Quebecers dance their way into the hearts of newcomers

Dancers from across the province gather in Saint-Jean-Port-Joli for "la veillée de la danse trad," a new way of fostering friendships between old-timers and those new to the region.

'La veillée de la danse trad' in Saint-Jean-Port-Joli fosters friendships between old-timers and new arrivals

The sun set on the shores of the St. Lawrence River as dancers swung their partners around la Vigie. (Julia Caron/CBC)

A pair of weather-worn leather shoes taps out the steady rhythm as l'Orkestrad de Kamouraska performs a traditional Québécois reel on stage.

The evening's câller barks out instructions, and dozens of dancers attentively follow — stepping to the right, stepping to the left, spinning their partner 'round and 'round.

At first glance, it may look like any other traditional music celebration.

But this one in Saint-Jean-Port-Joli has an inviting twist.

Sabrina Yelfouf, left, Rachelle Després, Nabil Akkari, Marianna Yelfouf, Élise Massuard and Noureddine Rezk join in the festivities. Noureddine and Nabil arrived late to the dance since they were marking Ramadan but were quick learners. (Julia Caron)

The locals and old-timers promenading on the dance floor are paired up with recent immigrants to Quebec.

People from places like Germany, France and Tunisia nervously take to the dance floor, crooking their elbow into the arms of strangers and new friends.

Young Algerian girls are captivated by the movements, bouncing their knees to the rhythm of the beat as their parents laugh and try to follow along.

It's a cultural exchange, designed to introduce newcomers to the region to the music and dance unique to Quebec, all while breaking down barriers and shyness.

Dancers from across the province gather in Saint-Jean-Port-Joli for 'la veillée de la danse trad,' a new way of bridging the gap between newcomers to the region with locals of all ages, from the toddlers to old-timers. (Julia Caron)

Industries in the municipal regional county of L'Islet have hired workers from across the country and around the world to keep up with Quebec's worker shortage.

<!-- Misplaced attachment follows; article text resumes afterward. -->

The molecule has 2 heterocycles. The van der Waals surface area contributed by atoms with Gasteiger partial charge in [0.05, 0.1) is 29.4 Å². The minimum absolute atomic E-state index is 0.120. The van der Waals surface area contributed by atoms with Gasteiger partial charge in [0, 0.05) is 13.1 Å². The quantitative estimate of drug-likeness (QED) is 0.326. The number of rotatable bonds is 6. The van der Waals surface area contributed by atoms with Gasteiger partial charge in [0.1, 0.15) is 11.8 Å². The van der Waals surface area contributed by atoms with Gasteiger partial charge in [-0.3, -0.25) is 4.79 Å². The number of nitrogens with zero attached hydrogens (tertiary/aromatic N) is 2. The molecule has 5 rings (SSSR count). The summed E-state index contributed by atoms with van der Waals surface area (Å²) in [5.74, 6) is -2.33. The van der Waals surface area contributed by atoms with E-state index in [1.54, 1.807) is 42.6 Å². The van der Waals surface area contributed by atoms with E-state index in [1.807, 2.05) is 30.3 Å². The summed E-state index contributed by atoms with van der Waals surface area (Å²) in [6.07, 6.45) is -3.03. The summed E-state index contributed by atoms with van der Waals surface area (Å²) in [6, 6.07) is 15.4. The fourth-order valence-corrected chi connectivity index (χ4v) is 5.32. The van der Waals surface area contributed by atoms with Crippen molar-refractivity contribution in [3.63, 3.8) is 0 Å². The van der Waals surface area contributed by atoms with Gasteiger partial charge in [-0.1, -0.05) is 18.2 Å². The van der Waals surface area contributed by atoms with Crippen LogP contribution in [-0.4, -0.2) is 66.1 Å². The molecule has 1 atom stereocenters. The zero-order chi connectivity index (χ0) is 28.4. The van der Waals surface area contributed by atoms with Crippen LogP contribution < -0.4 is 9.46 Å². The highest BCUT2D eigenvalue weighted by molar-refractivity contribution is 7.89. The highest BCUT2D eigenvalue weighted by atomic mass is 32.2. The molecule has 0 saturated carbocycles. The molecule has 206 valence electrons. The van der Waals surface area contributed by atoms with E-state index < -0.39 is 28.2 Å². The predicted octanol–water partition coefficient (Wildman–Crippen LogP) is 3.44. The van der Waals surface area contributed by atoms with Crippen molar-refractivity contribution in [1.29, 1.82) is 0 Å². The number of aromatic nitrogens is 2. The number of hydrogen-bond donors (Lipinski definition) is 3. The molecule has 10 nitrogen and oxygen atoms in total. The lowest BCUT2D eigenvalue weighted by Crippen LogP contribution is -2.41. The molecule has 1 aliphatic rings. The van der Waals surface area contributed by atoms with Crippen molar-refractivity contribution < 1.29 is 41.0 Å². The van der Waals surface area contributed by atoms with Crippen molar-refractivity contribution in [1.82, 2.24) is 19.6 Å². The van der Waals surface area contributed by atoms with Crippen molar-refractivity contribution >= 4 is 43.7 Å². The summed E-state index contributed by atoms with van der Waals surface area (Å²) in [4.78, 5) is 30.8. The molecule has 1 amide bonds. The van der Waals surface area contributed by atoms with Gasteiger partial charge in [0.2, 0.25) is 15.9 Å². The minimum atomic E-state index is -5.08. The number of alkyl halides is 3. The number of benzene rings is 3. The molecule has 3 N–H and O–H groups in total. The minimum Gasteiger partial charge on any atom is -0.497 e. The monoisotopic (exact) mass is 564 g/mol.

"We're talking about welders, carpenters, engineers, machinists, but also agricultural workers and people who work in the restaurant and tourism industry," explains Rachelle Després.

She's one of the people who helped create the welcoming committee, which began organizing and hosting events in the spring of 2018.

"Sometimes those new arrivals can feel isolated, overwhelmed when they move here. We want to change that."

Sabrina Amdaoui, centre, poses with her three daughters, Bina, 2, Tina, 5, and Marianna, who is 10. The family immigrated from Algeria to L'Islet in February 2019. (Julia Caron)

Sabrina Amdaoui moved to the region from Algeria with her husband and three girls this past record-breaking snowy winter.

"The winter was ... interesting," says Amdaoui, with a laugh.

"In Algeria, we have sun all year round!"

Now that the days are getting longer, the family is happy to take part in social outings like la veillée.

"It's nice to come here and meet people, learn something new."

Her two-year-old daughter, nicknamed Bina, is hypnotized by the dancers and eagerly tries new moves.

Two-year-old Sabrina Yelfouf is captivated by dozens of dancers following the beat of traditional Québécois music. (Julia Caron)

Amdaoui and her family are one of about 50 immigrants to the region in the last year.

That influx of newcomers, who often arrive all at once, can have a big impact on the region's towns and villages, most of which have a population of between 3,000 and 3,500.

In addition to offering practical guidance and resources, the welcoming committee has organized events that foster friendships and cultural exchanges.

"A love of good food, good music is something everyone can relate to," Marianne Legendre says.

Marianne Legendre, a big fan of l'Orkestrad de Kamouraska, helped organized the evening's dance. (Julia Caron)

Legendre, a big music lover, was one of the people who helped co-ordinate the musical celebration.

The committee has also hosted potluck dinners, with people bringing traditional dishes from places like Morocco, Tunisia, Algeria and the Philippines.

"We can learn from them, and we want to be open with them."

"This is us: this is what we can do for fun here. What do you like?" asks Legendre.

Just steps away from the picturesque St. Lawrence River, la Vigie hosts a traditional dance at dusk. (Julia Caron)

"We have a lot of immigrants in my village of Saint-Roch-des-Aulnaies," says Léon Chouinard.

Chouinard, 78, travelled to Saint-Jean-Port-Joli in part because of nostalgia for his youth, when these kinds of traditional dances would take place twice a week, year-round.

He's overjoyed to see the tradition return to his part of the province, but with an extra welcoming appeal, and he thinks more towns and regions across Quebec should follow Saint-Jean-Port-Joli's example.

Léon Chouinard and Dolores Pelletier live in Saint-Roch-des-Aulnaies and travelled to be part of the welcoming cultural event. (Julia Caron)

"Myself, the older generation, we won't be here forever. We need help. We want to share."

"There is space for new arrivals, and we have to help them in finding ways to integrate into Quebec society, in our villages, in our regions."

"They are our future."

Recent immigrants to the region gather to take part in the dance. Workers from Tunisia, Morroco, Algeria, as well as their families took part in the evening's festivities. (Julia Caron)


Julia Caron is a journalist, radio-maker and art lover based in Quebec City. Born in Halifax, Nova Scotia, Julia has lived in over a dozen military towns growing up. She has called Quebec City home since 2008, and proudly calls herself a franglophone (yes, it's a thing).


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